The physiological stressors of Duchenne and subsequent need for coping skills don’t magically disappear in a school setting. In fact, they often increase. The student with Duchenne frequently faces many invisible stressors in a typical school setting.
Due to the physiological stress children with Duchenne experience, there are several situations that exacerbate meltdowns. The school setting is just one of those.
The student with Duchenne often faces many physiological, social, emotional and physical challenges in a school setting. From sensory overload, to handwriting fatigue, to trying to understand social cues, school settings and academic demands are a lot to manage, and often it’s just too much.
From inaccessible playgrounds to bullying to friends without Duchenne-friendly homes and near constant need for supervision, most children with Duchenne face multiple layers of peer stressors and challenges.
Occasionally, students with Duchenne become bullies themselves, either from misplaced anger about his (or her) disease, or to stop the bullying from others before it can begin.
When students Duchenne actually do have good friends at school, those friends may become their primary source of physical support. Daily anxiety and fear – sometimes multiple times a day – can become a constant companion for the student with Duchenne who wonders which friend will be able to help next.
No matter how they are looked at, these are not simple classmate relationships.
The Cumulative Effect: Behaviors at School
Given the way the lack of dystrophin affects the body and the brain, it’s typical that our kids with Duchenne do not meet society’s expectations. Exhibiting “good behavior” and “following directions” can be particularly elusive for them.
Despite the fact that many of these behaviors are rooted in the disease itself, students with Duchenne are still frequently blamed when they turn in incomplete assignments, don’t focus in class, or academically fall behind their peers.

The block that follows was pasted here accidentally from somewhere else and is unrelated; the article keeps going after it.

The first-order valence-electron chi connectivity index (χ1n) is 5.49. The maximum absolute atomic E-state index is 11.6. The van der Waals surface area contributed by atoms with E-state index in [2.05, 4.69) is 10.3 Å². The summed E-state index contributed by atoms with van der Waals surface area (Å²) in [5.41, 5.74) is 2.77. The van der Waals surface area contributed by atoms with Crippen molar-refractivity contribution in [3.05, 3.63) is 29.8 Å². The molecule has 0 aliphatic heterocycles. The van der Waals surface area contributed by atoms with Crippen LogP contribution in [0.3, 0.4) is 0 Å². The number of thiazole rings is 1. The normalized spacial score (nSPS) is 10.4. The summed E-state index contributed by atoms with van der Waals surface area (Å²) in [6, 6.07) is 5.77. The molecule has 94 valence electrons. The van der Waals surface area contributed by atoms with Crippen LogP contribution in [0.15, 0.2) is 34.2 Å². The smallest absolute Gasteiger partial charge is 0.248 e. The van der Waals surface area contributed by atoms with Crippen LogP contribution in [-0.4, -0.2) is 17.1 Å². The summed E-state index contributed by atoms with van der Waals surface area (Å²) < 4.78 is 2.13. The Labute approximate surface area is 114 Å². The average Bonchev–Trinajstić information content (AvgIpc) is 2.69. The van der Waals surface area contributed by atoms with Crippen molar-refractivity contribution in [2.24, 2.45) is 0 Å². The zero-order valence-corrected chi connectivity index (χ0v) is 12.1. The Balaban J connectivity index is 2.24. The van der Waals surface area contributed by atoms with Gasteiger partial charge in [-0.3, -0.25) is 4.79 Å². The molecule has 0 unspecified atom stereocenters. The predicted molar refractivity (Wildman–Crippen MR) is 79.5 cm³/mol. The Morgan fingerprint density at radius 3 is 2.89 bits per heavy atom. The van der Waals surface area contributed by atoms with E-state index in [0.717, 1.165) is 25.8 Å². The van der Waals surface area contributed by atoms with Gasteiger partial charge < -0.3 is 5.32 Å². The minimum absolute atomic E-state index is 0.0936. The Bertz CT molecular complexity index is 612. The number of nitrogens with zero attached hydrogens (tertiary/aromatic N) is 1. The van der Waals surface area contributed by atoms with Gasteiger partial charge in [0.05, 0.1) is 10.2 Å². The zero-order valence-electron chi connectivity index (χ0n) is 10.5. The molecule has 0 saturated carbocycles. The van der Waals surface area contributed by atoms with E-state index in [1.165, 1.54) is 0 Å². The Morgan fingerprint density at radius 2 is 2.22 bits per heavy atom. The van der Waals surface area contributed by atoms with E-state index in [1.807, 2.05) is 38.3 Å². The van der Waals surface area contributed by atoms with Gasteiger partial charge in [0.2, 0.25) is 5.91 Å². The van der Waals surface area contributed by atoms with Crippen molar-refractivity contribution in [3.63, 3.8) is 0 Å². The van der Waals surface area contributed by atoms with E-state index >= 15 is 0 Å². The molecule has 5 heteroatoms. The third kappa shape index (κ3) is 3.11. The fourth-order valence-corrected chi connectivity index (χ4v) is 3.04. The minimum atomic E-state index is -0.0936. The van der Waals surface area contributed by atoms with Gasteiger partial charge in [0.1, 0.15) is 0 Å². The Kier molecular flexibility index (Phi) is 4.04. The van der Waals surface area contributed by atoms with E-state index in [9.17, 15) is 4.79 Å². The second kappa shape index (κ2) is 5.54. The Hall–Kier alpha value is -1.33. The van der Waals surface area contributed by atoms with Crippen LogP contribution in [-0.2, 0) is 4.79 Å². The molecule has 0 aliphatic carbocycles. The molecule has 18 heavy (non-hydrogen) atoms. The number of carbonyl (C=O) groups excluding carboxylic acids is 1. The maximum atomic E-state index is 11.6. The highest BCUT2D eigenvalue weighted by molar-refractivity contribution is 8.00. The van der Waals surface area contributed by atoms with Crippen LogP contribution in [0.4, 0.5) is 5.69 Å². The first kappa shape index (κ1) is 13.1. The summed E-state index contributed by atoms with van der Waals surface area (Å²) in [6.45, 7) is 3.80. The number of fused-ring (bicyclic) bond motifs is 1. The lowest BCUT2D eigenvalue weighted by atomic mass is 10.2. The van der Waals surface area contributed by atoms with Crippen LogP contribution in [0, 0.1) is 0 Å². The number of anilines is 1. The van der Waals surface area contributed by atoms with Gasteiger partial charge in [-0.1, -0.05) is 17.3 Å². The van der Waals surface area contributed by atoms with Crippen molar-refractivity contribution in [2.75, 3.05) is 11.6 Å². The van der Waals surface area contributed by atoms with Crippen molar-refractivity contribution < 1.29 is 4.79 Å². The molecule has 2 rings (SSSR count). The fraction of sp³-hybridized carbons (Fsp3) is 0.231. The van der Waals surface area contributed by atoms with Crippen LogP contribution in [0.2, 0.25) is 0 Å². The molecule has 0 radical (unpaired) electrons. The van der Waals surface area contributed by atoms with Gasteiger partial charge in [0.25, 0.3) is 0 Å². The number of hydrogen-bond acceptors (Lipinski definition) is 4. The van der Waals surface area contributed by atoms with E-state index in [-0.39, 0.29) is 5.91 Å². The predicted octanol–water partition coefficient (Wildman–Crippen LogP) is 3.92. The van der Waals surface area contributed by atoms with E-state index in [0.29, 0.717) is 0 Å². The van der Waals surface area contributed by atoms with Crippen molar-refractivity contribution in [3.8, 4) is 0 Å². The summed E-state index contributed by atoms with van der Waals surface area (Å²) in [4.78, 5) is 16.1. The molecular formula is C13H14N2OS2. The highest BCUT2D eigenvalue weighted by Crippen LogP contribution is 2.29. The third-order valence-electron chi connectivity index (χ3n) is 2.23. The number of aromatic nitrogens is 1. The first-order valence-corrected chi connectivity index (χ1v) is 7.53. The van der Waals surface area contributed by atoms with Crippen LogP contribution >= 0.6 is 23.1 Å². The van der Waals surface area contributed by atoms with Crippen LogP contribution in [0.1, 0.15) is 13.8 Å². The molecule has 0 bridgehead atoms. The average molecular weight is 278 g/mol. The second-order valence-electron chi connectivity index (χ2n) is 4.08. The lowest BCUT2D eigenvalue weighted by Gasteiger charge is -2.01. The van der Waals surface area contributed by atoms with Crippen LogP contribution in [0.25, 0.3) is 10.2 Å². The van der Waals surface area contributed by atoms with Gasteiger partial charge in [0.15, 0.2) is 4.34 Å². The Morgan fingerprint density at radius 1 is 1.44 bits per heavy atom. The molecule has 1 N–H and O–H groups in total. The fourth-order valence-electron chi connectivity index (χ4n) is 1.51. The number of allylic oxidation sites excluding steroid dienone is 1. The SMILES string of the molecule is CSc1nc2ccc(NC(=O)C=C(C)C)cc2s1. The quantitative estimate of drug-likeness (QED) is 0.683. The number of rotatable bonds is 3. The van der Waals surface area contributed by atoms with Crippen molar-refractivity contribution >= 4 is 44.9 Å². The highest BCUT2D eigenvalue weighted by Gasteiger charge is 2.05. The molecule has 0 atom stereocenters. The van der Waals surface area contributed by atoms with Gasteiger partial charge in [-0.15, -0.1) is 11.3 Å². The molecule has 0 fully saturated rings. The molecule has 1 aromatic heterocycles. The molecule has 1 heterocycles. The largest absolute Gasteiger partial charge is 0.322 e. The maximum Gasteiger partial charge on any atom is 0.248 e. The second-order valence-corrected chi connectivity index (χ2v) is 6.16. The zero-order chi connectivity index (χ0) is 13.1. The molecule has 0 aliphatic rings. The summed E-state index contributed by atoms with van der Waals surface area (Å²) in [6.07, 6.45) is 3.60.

This repeated barrage of stress from school contributes to creating days of cluster meltdowns for the individual with Duchenne. Once that sympathetic system is engaged to this extent it affects the quality of life both at home and at school.
Relationships with Teachers and Staff
While the policies and atmosphere at schools are changing generation by generation, students with Duchenne still face many barriers when trying to advocate for themselves.
A typical school response to Duchenne behaviors is punishment or being reprimanded for their behaviors… for behaviors that are rooted in their disability and far beyond their control.
Punishments for Duchenne-induced behaviors rarely fix anything. In fact, it’s just another layer of stress on top of so many, with little to no coping skills. Punishments often just make everything worse, creating for the student the personal reality of an unsafe a school atmosphere ripe for very real school trauma.
Instead of punishments and repercussions, what our kids really need is for someone to ask, “What is this behavior telling us about the child?”
Understanding, Compassion and Help
When evidence of unsafety and trauma manifests itself in meltdowns and explosions occur, all that our children with Duchenne can hope for is an adult to understand what’s going on, to show them compassion, and to help guide them back to a manageable level of stress.
More to Consider